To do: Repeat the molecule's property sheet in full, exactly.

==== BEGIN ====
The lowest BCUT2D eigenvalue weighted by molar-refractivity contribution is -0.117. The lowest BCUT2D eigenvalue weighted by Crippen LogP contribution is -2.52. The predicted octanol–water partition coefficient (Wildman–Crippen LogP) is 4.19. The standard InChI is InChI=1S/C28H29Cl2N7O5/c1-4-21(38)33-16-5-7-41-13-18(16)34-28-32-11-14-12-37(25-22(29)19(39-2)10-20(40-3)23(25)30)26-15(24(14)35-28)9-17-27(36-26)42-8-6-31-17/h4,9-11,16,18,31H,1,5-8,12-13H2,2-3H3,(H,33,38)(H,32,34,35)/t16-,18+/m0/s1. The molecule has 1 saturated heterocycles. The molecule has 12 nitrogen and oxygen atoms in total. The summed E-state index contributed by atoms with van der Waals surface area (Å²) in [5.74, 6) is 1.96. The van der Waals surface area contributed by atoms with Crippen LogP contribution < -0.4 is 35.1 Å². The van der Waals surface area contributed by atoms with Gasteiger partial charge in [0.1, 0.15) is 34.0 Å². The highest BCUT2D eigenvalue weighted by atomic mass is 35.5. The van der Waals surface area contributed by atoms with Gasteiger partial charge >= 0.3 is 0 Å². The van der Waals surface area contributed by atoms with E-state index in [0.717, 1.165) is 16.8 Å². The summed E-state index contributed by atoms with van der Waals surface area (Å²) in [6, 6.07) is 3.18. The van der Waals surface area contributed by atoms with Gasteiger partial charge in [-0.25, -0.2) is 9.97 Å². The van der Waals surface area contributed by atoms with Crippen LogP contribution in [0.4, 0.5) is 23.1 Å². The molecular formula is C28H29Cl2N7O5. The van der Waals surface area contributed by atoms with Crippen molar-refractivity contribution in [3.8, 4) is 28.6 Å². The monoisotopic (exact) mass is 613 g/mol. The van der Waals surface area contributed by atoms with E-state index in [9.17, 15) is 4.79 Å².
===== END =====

The lowest BCUT2D eigenvalue weighted by molar-refractivity contribution is -0.117. The lowest BCUT2D eigenvalue weighted by Crippen LogP contribution is -2.52. The predicted octanol–water partition coefficient (Wildman–Crippen LogP) is 4.19. The standard InChI is InChI=1S/C28H29Cl2N7O5/c1-4-21(38)33-16-5-7-41-13-18(16)34-28-32-11-14-12-37(25-22(29)19(39-2)10-20(40-3)23(25)30)26-15(24(14)35-28)9-17-27(36-26)42-8-6-31-17/h4,9-11,16,18,31H,1,5-8,12-13H2,2-3H3,(H,33,38)(H,32,34,35)/t16-,18+/m0/s1. The molecule has 1 saturated heterocycles. The molecule has 12 nitrogen and oxygen atoms in total. The summed E-state index contributed by atoms with van der Waals surface area (Å²) in [5.74, 6) is 1.96. The van der Waals surface area contributed by atoms with Crippen LogP contribution < -0.4 is 35.1 Å². The van der Waals surface area contributed by atoms with Gasteiger partial charge in [0.1, 0.15) is 34.0 Å². The highest BCUT2D eigenvalue weighted by atomic mass is 35.5. The van der Waals surface area contributed by atoms with Gasteiger partial charge >= 0.3 is 0 Å². The van der Waals surface area contributed by atoms with E-state index in [0.717, 1.165) is 16.8 Å². The summed E-state index contributed by atoms with van der Waals surface area (Å²) in [6, 6.07) is 3.18. The van der Waals surface area contributed by atoms with Gasteiger partial charge in [-0.25, -0.2) is 9.97 Å². The van der Waals surface area contributed by atoms with Crippen LogP contribution in [0.4, 0.5) is 23.1 Å². The molecular formula is C28H29Cl2N7O5. The van der Waals surface area contributed by atoms with Crippen molar-refractivity contribution in [3.8, 4) is 28.6 Å². The monoisotopic (exact) mass is 613 g/mol. The van der Waals surface area contributed by atoms with E-state index in [9.17, 15) is 4.79 Å².